Little Known Useful Linux Commands

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What Are Some Basic Linux Commands?

In order to start using the Linux command line, you need to open something called a “terminal” application. It’s like a special program where you can type commands to control your computer. If you’re using a Linux computer, you can usually find the terminal by searching for “Terminal” in your apps menu. For Mac computers, you can find it in a folder called “Utilities” within your “Applications.” If you’re on a Windows computer, you might need to use a special program like “Git Bash” to get a similar experience. Once you open the terminal, you’ll see a blinking cursor, and that’s where you can type your commands. Just type a command and press Enter to make your computer do what you want. It might seem a bit strange at first, but it’s a really powerful way to control your computer once you get the hang of it!

MacOS command line terminal

Example MacOS command line terminal

Kali Linux command line terminal

Example Kali Linux command line terminal

The below table contains a list of linux terminal (also called a CLI or shell) commands that are common across most distribution of Linux such as Ubuntu, Kali, CentOS, Mint, and Debian. As always, be careful when running these shell commands, some commands can break your system if used incorrectly.

Table of basic linux commands that can be used with a command line interface (cli) or as part of a bash script.

Little Known, but Useful Linux Commands

Through my years of Linux system administration I have gathered several useful linux commands I now use as everyday command line arguments. I have broken each set of command line arguments into categories where they are most useful. For example, those useful linux commands that help with command line arguments are in the Terminal Management Commands section.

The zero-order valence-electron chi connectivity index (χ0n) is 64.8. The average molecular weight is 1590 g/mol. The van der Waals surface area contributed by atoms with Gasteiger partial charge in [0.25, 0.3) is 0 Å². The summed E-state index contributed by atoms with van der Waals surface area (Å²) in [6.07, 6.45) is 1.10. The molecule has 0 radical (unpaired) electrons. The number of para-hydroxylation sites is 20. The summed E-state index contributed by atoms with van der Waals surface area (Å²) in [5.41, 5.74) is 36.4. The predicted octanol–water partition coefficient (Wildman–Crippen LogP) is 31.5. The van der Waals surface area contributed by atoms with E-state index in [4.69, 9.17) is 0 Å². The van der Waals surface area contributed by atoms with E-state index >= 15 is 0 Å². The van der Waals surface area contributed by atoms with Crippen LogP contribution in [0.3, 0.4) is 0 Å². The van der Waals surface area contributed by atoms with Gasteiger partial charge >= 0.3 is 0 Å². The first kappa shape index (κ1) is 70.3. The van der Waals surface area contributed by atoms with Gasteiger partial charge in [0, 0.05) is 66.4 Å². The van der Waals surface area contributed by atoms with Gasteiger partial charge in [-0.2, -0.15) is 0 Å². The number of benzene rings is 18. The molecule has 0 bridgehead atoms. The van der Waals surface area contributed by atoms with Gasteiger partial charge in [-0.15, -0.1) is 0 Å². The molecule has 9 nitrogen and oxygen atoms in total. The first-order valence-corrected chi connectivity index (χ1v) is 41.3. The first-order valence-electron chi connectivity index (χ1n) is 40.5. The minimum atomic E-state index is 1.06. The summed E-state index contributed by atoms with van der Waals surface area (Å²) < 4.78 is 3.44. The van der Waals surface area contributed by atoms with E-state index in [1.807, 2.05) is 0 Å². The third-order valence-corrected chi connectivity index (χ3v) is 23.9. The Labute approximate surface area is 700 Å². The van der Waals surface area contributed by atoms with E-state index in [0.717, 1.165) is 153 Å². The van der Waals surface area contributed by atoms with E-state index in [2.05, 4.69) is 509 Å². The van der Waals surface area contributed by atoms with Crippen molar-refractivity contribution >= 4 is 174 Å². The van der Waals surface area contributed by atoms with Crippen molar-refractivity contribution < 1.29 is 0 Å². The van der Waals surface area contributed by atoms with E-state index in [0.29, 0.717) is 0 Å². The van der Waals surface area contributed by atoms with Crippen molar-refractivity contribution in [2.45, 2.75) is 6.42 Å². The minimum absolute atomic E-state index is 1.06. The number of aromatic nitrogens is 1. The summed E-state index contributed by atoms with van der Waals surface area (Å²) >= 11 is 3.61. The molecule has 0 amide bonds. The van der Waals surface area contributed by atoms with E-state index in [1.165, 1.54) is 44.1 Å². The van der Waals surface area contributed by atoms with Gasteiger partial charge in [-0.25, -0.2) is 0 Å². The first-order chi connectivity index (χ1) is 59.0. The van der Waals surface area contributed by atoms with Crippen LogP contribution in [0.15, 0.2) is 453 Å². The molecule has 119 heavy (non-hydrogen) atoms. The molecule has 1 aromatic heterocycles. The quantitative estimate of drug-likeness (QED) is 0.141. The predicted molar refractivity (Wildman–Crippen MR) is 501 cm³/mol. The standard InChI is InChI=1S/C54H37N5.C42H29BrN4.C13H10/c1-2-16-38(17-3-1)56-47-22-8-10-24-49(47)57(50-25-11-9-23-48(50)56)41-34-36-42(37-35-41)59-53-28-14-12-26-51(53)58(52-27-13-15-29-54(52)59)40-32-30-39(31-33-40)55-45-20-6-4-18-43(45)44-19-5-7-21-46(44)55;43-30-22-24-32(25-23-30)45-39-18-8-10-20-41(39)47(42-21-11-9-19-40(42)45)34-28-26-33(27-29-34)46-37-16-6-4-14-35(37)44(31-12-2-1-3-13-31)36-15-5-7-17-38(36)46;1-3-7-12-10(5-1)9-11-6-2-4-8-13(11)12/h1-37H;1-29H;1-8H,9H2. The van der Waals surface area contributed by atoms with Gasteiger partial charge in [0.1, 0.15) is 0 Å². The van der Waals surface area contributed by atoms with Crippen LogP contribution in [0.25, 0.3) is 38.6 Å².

Process Management Commands

Command 1: We all have been there; we run a command only to realize it is going to take forever and the terminal will probably timeout and kill the job before it finishes. The command below will exit the terminal without killing your long running command.

disown -a && exit

Command 2: Okay, you have a lot of apps open on your computer, but you can’t find one in particular? That’s where pgrep comes in. It’s like a search tool for finding apps or processes running on your computer. You just tell pgrep the name of the app you’re looking for, and it will tell you if it’s running and give you its process ID number. It’s a quick and easy way to find running programs from the command line terminal. pgrep helps you quickly locate and manage processes without having to search through everything yourself.

#Add in the "-x" argument option ensure pgrep search for the whole word. I this case it will search for processes containing the whole #word firefox and nothing else.
pgrep -x firefox

#The next command below will find any process that contains the search term.
pgrep -f "chrome"

Terminal Management Commands

Command 1: I seriously love the next command! Alias is a command or collection of commands that can be executed by typing a few characters in the terminal. For example, let’s say you run a web server and frequently use a command (ls -l | grep php) to find all php files in directory.